THE YOGA TEACHER: Skills and mat are all that’s needed

Ms Chan sells 10-lesson packages from $80 to $100 a session and conducts group sessions. Each lesson lasts an hour.
Ms Chan sells 10-lesson packages from $80 to $100 a session and conducts group sessions. Each lesson lasts an hour.ST PHOTO: ALPHONSUS CHERN

When her yoga students become friends, that is when freelance instructor Peggy Chan is most satisfied with her work.

“Over time, students tend to open up about their lives and we form a deeper connection,” she says.

The free-spirited 64-year-old singleton also likes that she does not have to answer to superiors. “That also means when something (bad) happens, I kena (get into trouble),” says Ms Chan, a former travel agent.

A yoga teacher for the past 15 years, she has six students ranging from 40 to 70 years old. Ms Chan says older students “appreciate the one-on-one sessions and know better what they want”, as opposed to a younger crowd who might still be figuring out what classes suit them best.

Ms Chan sells 10-lesson packages at between $80 and $100 a session and conducts group sessions. These work out to an income of $1,800 to $2,500 a month. Each lesson lasts an hour at her students’ homes.

She has to keep a few hours free each day in case students need to reschedule their lessons. She also keeps three slots open every day.


  • NAME: Peggy Chan

    AGE: 64

    JOB: Yoga instructor

    A FREELANCER FOR: 15 years

    EARNS PER MONTH: Between $1,800 and $2,500

    ADVICE FOR OTHER FREELANCERS:“Freelancing is not for everyone. You need to consider your financial circumstances. If you have to pay for housing loans or children, your priority should be a stable income.”

“Freelancing is tough because you have to find your clients, and it’s a niche, a certain type of people who want your services,” says Ms Chan. “There are so many yoga instructors. Why would they want to pick you?”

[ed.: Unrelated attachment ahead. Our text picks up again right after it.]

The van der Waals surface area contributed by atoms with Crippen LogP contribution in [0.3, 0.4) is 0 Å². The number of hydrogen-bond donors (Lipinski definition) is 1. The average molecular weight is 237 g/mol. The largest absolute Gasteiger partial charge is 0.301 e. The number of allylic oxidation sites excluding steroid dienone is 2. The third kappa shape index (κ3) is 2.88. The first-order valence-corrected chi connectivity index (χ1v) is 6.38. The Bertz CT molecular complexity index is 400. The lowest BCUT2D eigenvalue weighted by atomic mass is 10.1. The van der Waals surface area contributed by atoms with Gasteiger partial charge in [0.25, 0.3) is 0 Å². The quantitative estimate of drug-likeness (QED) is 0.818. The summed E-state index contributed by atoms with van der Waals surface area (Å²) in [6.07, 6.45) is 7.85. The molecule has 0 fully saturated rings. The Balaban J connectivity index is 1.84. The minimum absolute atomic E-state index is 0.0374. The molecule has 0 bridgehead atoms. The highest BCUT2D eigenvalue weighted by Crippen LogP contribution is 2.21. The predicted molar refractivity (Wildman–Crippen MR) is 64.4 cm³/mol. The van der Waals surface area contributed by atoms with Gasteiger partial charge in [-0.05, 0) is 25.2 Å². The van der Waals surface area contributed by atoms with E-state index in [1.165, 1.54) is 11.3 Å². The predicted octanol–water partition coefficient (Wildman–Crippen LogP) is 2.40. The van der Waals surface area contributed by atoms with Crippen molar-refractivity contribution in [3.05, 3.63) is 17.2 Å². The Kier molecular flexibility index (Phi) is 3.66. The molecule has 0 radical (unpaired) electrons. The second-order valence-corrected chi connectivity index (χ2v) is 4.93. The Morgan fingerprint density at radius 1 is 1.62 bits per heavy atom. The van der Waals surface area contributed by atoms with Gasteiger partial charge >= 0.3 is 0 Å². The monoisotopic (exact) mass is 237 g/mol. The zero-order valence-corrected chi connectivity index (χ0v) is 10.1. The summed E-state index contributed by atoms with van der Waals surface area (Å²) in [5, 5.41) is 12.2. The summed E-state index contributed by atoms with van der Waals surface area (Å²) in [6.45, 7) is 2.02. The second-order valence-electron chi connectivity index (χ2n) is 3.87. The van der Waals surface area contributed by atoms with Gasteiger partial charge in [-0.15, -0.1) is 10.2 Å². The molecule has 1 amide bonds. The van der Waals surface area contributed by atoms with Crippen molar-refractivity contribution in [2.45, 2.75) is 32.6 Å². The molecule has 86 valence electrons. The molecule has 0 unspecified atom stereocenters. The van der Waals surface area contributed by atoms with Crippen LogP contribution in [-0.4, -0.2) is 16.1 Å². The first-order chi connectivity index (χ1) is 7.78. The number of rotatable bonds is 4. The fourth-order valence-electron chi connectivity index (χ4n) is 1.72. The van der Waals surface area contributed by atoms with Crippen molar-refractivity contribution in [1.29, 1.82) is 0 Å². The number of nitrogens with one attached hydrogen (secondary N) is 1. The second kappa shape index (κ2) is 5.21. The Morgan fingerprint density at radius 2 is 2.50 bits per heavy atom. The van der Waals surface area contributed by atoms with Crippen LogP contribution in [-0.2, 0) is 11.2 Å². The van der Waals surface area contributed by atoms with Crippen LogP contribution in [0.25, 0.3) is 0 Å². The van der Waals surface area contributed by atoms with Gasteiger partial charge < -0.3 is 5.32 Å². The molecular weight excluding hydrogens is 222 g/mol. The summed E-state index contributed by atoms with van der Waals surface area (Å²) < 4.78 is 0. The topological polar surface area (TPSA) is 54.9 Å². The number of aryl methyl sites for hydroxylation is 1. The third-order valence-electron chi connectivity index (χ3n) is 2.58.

The worry is that students may not sign up again after 10 classes or that she does not get paid on time.

“Some want to stop because they are relocating or want to get pregnant,” she says, noting that she takes students only through recommendation.

On being able to cover her expenses, she says: “My income fluctuates so it’s hard to predict whether I can make enough in a month.”

She adds that she has to pay only for her own bills, food and other necessities.

She lives with a cousin and another flatmate in a Housing Board unit near Geylang. She also rents a studio at a nearby shopping mall to teach groups, but did not want to comment on the rent.

Freelancing really works for her because all she needs are the skills and a yoga mat, she says.

The pared-back life is a far cry from when she was 19 and started work at a multinational travel agency here, going on to London for 20 years in the same line, and fitting in her own travel to the United States, Europe and South America.

“I knew that I wanted to be in the travel or hotel industry because I want to see the world and talk to people,” Ms Chan recalls.

After returning to Singapore in her 40s, Ms Chan became a freelance tour agent. She used to earn $4,000 a month when employed by agencies, but as a freelancer, earnings could hit $10,000.

This gig lasted until the mid-1990s when the Internet changed how people did their travel arrangements, and profits shrank.

“People were going online to book their own tickets. They didn’t need travel agents,” she says.

Ms Chan started to get serious about yoga, which she had picked up in London, and opened a studio in Upper Circular Road around 1995. It ran for about six years before competition and rising rents forced her to close it.

A former student later called to check if she was still teaching yoga. Ms Chan decided to teach freelance.”That was how it began, and I have enjoyed the job ever since.”


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